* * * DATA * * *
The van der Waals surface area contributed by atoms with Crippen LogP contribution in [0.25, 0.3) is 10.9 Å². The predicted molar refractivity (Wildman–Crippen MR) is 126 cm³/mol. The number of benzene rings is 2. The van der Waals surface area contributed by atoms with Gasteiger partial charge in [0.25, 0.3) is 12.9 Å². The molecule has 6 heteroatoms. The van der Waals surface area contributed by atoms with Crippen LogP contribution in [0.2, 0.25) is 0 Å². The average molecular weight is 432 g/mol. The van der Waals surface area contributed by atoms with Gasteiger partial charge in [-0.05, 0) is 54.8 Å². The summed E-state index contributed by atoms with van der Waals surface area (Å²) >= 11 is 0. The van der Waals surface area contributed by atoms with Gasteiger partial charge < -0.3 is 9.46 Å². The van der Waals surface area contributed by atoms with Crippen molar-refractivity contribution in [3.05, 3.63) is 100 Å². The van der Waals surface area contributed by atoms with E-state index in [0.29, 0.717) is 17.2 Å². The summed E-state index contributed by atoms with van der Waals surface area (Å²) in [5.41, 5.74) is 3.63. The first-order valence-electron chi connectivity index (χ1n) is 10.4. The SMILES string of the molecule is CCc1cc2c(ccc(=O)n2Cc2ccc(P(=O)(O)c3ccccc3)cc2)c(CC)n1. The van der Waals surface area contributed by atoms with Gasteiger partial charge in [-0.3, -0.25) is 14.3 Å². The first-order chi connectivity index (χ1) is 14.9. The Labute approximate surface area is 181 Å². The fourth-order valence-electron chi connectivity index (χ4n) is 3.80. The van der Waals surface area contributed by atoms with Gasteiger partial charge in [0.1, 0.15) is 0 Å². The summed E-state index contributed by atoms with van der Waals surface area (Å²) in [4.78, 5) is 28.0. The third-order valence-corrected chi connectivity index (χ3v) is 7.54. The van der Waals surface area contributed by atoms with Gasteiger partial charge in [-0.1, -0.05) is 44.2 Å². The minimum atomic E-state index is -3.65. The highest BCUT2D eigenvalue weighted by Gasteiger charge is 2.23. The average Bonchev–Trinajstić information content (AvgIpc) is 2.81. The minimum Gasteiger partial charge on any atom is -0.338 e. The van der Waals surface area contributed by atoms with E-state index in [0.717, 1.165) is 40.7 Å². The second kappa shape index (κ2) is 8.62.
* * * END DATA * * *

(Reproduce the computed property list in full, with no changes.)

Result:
The van der Waals surface area contributed by atoms with Crippen LogP contribution in [0.25, 0.3) is 10.9 Å². The predicted molar refractivity (Wildman–Crippen MR) is 126 cm³/mol. The number of benzene rings is 2. The van der Waals surface area contributed by atoms with Gasteiger partial charge in [0.25, 0.3) is 12.9 Å². The molecule has 6 heteroatoms. The van der Waals surface area contributed by atoms with Crippen LogP contribution in [0.2, 0.25) is 0 Å². The average molecular weight is 432 g/mol. The van der Waals surface area contributed by atoms with Gasteiger partial charge in [-0.05, 0) is 54.8 Å². The summed E-state index contributed by atoms with van der Waals surface area (Å²) >= 11 is 0. The van der Waals surface area contributed by atoms with Gasteiger partial charge < -0.3 is 9.46 Å². The van der Waals surface area contributed by atoms with Crippen molar-refractivity contribution in [3.05, 3.63) is 100 Å². The van der Waals surface area contributed by atoms with E-state index in [0.29, 0.717) is 17.2 Å². The summed E-state index contributed by atoms with van der Waals surface area (Å²) in [5.41, 5.74) is 3.63. The first-order valence-electron chi connectivity index (χ1n) is 10.4. The SMILES string of the molecule is CCc1cc2c(ccc(=O)n2Cc2ccc(P(=O)(O)c3ccccc3)cc2)c(CC)n1. The van der Waals surface area contributed by atoms with Gasteiger partial charge in [-0.3, -0.25) is 14.3 Å². The first-order chi connectivity index (χ1) is 14.9. The Labute approximate surface area is 181 Å². The fourth-order valence-electron chi connectivity index (χ4n) is 3.80. The van der Waals surface area contributed by atoms with Gasteiger partial charge in [0.1, 0.15) is 0 Å². The summed E-state index contributed by atoms with van der Waals surface area (Å²) in [4.78, 5) is 28.0. The third-order valence-corrected chi connectivity index (χ3v) is 7.54. The van der Waals surface area contributed by atoms with Gasteiger partial charge in [-0.1, -0.05) is 44.2 Å². The minimum atomic E-state index is -3.65. The highest BCUT2D eigenvalue weighted by Gasteiger charge is 2.23. The average Bonchev–Trinajstić information content (AvgIpc) is 2.81. The minimum Gasteiger partial charge on any atom is -0.338 e. The van der Waals surface area contributed by atoms with E-state index in [0.717, 1.165) is 40.7 Å². The second kappa shape index (κ2) is 8.62.